The only thing truly original in the world of wine is the underlying terroir and I have nothing else interesting to add. Anyone can copy anyone else’s techniques so what else is there to make great wines? I believe the answer is simple: Terroir. I want to work only with the fruit from old vines and even then, only old vines that are planted exclusively within the original boundaries of Chablis. If I respect these things, it will be almost impossible to make bad wine.
– Patrick Piuze, Winemaker
Patrick Piuze started to make a name for himself as an excellent winemaker and his fame led him to be recruited as a cellar master by Jean-Marc Brocard. At this time, Patrick took the most important decision of his life: he founded his own winery on July 1st, 2008. It was a real challenge to settle all by himself.
“Here is a truly thrilling new producer of hand-crafted Chablis, designed to showcase the individuality of different terroirs, not just at premier (and one grand) cru level, but within that very substantial area devoted to AC Chablis.”
- Jancis Robinson 4 October 2010
“When I inquired as to how Patrick Puize was managing to make such fine wines with purchased fruit, Piuze explained that his experience with Verget and Brocard exposed him to the practices of the very best growers as well as their identities. He also forcefully forswears corrections of any kind, which includes chaptalization, enzymes, acidification as well as new wood (he uses 6 to 8 year old wood at present with some stainless, depending on the wine in question).
As Piuze puts it “The only thing truly original in the world of wine is the underlying terroir and I have nothing else interesting to add. Anyone can copy anyone else’s techniques so what else is there to make great wines? I believe the answer is simple: Terroir. I want to work only with the fruit from old vines and even then, only old vines that are planted exclusively within the original boundaries of Chablis. If I respect these things, it will be almost impossible to make bad wine.”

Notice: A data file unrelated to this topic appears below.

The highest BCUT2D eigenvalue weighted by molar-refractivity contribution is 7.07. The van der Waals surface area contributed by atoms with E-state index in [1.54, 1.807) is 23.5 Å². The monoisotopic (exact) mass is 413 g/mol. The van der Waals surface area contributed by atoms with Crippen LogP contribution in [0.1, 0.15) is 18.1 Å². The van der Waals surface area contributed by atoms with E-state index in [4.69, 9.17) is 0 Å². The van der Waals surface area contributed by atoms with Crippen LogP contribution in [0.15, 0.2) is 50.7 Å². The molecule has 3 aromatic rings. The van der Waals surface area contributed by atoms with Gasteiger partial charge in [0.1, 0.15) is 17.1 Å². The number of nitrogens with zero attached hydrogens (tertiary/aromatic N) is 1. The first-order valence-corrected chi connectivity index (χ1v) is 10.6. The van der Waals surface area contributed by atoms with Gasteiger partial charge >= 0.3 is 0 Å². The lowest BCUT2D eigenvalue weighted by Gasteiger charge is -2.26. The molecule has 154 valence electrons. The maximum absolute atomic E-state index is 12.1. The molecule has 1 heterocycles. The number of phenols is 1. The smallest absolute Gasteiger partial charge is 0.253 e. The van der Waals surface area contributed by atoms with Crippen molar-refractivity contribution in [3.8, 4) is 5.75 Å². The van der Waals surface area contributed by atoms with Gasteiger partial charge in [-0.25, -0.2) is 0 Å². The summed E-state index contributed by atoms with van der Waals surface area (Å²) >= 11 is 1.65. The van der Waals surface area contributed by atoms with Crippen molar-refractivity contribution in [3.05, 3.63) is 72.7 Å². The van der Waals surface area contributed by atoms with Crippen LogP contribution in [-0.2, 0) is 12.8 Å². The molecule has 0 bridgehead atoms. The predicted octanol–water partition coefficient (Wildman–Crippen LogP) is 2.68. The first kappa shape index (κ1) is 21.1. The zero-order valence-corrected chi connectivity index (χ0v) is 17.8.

- Allen Meadows ‘Burghound’
“What do Hunter Valley semillon, Santorini’s assyrtiko and France’s chablis have in common? No, smarty pants, it’s not that they are all white wines, each made from a single white grape. It’s that the quality of each
is 90 per cent the product of the place where the grapes are grown, 10 per cent
the skill of the winemaker.
The overarching theme is the matching of the variety with the terroir, using that term to embrace all the atmospheric and terrestrial attributes of the place. Santorini’s assyrtiko is grown on volcanic pumice and the vines are coiled fat on the ground, like a giant bird’s nest, to protect the canopy from the incessant hot winds of summer.
Hunter Valley semillon is also grown in a hot climate ameliorated by high humidity, faring best on sandy fats. Its unique bond with its terroir sees it picked with a potential alcohol of 10-10.5% alc/ vol. It shares relatively high acidity with assyrtiko, although the latter’s very low pH makes its acidity bitingly obvious.
The most valued terroir of Chablis, well north of Burgundy proper and hence cooler, is anchored in its mix of limestone and clay soil formed 170 million years ago by countless fossilised oyster shells and called kimmeridgian. All seven Grand Cru Chablis are situated on a single southwest-facing slope of kimmeridge and total a mere 100ha of vines. The style of chablis is severe and finty, far more so than burgundy, and oak plays a limited (if any) role. Patrick Piuze is a French Canadian sommelier who became a chablis winemaker after two vintages in Australia and produces chablis with startling clarity and knife-edge mouthfeel. He has the last word: “The only thing truly original in the world of wine is the underlying terroir.”
- James Halliday, The Australian 2014
“The small town of Chablis in northern France is a magical place. Nestled close to regional capital Auxerre between Paris and Dijon, it is a town that exists only for wine. It is surrounded by vines and dotted with small, largely family owned wineries. Towering over its northern borders is the hill where its hallowed grand crus are located – a south-facing slope that traps the sun to produce the richest and longest-lived of the regions wines. While there is the odd bar, restaurant and hotel for travellers, Chablis retains its history despite its stellar international reputation and remains largely a working town dedicated to the vine.
In the late 1800s, wine was made throughout France, in many more towns and regions than it is found in today. But then disease struck and it was only the finest sites that were replanted — of which Chablis was one. The reason is its unique and complex soils; 180 million years ago, Chablis was located under the sea and when the water receded it left millions of oyster shells fossilised in pale limestone soils. Not only do those soils help to impart delicate flavours to the wines but they also give the chardonnays from